Our service was supplemented with evening cultural experiences. One of the most memorable for me was participating in a Sweat Lodge. The traditional Navajo have many ceremonies and rituals; one of the most commonly practiced is a Sweat, where people can expel their misdeeds and bad energy by praying and communicating with the “Grandfathers.”
Our ceremony instructor, David, explained that the ritual is physically arranged to represent the body of a woman. Outside, there was a pile of wood representing the mind or hair, the fire pit that cooked the rocks was the heart, and the altar that held the ceremonial instruments represented the naval, making the burrow where we would sit, the womb of Mother Earth.
David filed all 22 of us into an earthly hallow, no bigger than an office cubicle, around a pit of heated volcanic rocks which he threw water on top of to create an intense sauna-like setting. After passing along a ceremonial pipe of mountain smoke, he pulled down the curtain to block out all light and began singing and banging on a drum.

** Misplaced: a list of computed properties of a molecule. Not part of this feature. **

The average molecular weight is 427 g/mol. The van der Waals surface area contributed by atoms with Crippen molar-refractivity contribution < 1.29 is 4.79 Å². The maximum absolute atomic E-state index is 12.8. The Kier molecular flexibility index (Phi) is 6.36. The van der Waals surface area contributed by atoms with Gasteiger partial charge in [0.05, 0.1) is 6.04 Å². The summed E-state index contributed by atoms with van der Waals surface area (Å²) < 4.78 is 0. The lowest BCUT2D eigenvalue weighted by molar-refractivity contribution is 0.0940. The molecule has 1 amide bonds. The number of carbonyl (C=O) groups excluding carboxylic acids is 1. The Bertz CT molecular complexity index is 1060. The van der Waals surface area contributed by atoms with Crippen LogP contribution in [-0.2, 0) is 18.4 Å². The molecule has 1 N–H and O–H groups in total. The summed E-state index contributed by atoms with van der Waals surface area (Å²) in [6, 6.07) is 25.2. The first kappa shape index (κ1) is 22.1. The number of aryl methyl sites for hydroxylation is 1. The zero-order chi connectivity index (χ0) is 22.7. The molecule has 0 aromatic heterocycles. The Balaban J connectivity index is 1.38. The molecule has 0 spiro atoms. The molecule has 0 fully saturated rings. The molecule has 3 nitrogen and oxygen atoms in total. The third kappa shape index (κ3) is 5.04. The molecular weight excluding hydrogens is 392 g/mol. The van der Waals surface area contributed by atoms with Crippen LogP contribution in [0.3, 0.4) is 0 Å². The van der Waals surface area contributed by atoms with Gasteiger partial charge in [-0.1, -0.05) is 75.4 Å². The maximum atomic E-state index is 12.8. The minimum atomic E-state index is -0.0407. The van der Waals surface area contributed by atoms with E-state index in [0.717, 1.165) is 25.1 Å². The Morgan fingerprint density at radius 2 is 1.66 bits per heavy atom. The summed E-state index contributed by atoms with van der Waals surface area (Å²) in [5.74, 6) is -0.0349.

I found myself disoriented, lacking any of the senses I had brought in with me. Only the hypnotic orchestra of prayers and chanting flooded my mind.
We asked the “Grandfathers” for selfless things, we prayed for the world, and sang. I sweat buckets on the two girls lucky enough to be sitting next to me. I was far from comfortable, but as soon as the four rounds of the ritual were over, I emerged from the earth’s womb into the cool purple sky of the desert and admired the bleeding sunset, feeling reborn.
That night I forgot about my problems back home, I forgot about the stress of my senior year, I even forgot about my peeling sunburn on the tightened skin of my arms, neck and forehead. David, like our B+G Club “littles”, held open a door of discovery.
That week we also visited Monument Valley, Coal Mine Canyon, and cultural museums. We shared stories of skinwalkers, danced to Navajo songs, and were taught the native language.
Every morning I woke up with energy and excitement no matter how late I stayed up the night before. I was renewed with endurance that I have only ever experienced in this place and within the people I met and worked with on this trip. It was impossible to give more to the Navajo people than I had received, from a people that expected the best of your humility and soul. And, you could never lose sight of this expectation in a place that greets you with the words Yah’ ah’ tee – walk in beauty. Walk in beauty.